1.We published our Report on Universal Credit and childcare on 23 December 2018. Our inquiry heard evidence from parents, childcare providers and support organisations about difficulties with childcare payments under Universal Credit (UC). In some cases, these difficulties were so severe that parents who wanted to work were being prevented from doing so.
2.We received the Government’s response to our Report on 6 March 2019. We were disappointed by both its brevity and its content; it may well be the most skimpy and disappointing response we have ever received. It fails to engage with the Committee and with the recommendations that we put forward—after carefully weighing the evidence—to help improve the delivery of a Government policy.
3.Overall, the response gave the impression that the Government was simply dismissing the very serious problems that are plaguing parents who are trying to get into work. This was particularly disappointing given that the Government is relying on working mothers to contribute the vast majority of the additional hours of work expected under UC. We have taken the unusual step of producing a Report on the Government’s response in order to urge it to think again and to offer a more substantive response to our recommendations.
4.Shortly after the publication of our Report, on 11 January 2019, the Secretary of State made a speech at Kennington Jobcentre, setting out “a fresh approach to Universal Credit”. In that speech, she recognised the difficulties that UC’s systems for paying childcare costs could cause, saying:
Although UC’s provision of funding up to 85% of a claimant’s childcare costs is higher than its predecessor, this is paid in arrears only once actual costs are known.
So I recognise that this can cause financial difficulty, with some claimants struggling to pay upfront or report their costs on time.
It was clear from this that the Secretary of State recognised that the additional support offered under Universal Credit would only make a real difference to parents if the structural and administrative problems were solved. She announced two changes to address the problems. First, she said that she had:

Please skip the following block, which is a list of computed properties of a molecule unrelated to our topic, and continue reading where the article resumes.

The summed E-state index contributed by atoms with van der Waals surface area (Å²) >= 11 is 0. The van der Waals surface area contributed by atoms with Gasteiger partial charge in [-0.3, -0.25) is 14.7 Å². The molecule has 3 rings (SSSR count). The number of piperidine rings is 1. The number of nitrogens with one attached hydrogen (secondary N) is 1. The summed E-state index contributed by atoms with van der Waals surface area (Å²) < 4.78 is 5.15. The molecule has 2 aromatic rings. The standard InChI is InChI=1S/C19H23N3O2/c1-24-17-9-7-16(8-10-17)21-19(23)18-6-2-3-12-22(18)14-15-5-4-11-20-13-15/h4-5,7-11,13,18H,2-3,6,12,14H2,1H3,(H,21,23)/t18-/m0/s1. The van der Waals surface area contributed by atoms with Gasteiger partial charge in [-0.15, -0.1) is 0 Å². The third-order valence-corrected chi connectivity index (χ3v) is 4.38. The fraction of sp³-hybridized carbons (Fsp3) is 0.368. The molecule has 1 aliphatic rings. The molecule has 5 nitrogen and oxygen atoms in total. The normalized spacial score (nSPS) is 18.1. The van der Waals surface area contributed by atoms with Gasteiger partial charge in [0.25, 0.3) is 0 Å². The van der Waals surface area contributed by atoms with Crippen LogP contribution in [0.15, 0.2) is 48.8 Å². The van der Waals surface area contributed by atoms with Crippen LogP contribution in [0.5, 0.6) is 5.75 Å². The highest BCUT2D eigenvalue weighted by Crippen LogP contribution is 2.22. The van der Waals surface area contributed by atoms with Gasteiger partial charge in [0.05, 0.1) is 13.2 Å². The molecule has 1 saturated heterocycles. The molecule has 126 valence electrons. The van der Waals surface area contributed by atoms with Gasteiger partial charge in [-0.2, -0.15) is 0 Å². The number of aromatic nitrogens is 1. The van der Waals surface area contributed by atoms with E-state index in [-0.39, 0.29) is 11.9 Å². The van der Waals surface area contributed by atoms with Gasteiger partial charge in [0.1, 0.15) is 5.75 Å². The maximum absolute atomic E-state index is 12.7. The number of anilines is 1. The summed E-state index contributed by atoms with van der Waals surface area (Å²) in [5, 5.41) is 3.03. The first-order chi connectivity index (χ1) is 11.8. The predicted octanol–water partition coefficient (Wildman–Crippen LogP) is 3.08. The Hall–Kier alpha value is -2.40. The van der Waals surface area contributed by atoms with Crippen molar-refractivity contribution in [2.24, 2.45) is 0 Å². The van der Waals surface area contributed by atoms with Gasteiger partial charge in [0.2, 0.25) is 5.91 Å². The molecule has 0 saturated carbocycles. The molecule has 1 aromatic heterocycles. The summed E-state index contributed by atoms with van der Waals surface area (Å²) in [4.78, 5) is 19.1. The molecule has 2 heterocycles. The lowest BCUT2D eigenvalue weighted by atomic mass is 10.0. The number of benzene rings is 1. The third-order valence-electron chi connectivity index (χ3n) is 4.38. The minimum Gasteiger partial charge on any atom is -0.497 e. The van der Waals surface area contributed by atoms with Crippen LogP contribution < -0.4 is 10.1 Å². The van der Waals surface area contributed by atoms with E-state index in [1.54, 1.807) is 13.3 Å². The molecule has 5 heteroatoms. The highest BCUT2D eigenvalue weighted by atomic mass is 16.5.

instructed jobcentres that if the initial month’s childcare costs prevent a claimant from starting work, the Flexible Support Fund should be used to help smooth the transition for this priority group.
Second, she said that she had decided that the Department for Work and Pensions should be flexible when parents were unable to report their costs immediately.
5.We wrote to the Secretary of State on 11 January to ask for more details about these announcements. In response, she told us that her instruction to Jobcentres was not a new policy. She explained that the Flexible Support Fund could already be used to help with upfront childcare costs, and indeed had been used in that way “for some time”. She did not believe, however, “that the policy was being implemented as intended”.
6.We also asked for further details about the increased flexibility which the Secretary of State had described in her speech. She told us that the current system required parents to submit childcare receipts for reimbursement within the Universal Credit assessment period in which they were paid. It was, however, sometimes not possible for parents to do this. She explained:
To acknowledge this, we are refreshing our guidance, and trialling a more flexible approach in a number of areas. Once these pilots have concluded we will consider how to roll-out this approach further later in the year.
7.The Department’s dismissive approach to our inquiry was evident shortly after we published our Report. The Department’s media spokesperson commented:
This report doesn’t acknowledge that with Universal Credit childcare is more generous […] Working parents can claim back up to 85% of eligible costs, compared to 70% on the old system.
This fact was noted in the Report summary and was the subject of one of our conclusions and recommendations. As such, it was discussed extensively in the body of the Report. That the Department gave its initial response seemingly without the benefit of even a cursory glance at our Report is not good enough. It is disrespectful to the organisations and individuals who submitted thoughtful and detailed evidence on this point, and risks bringing into doubt amongst the general public the value of giving evidence to a select committee.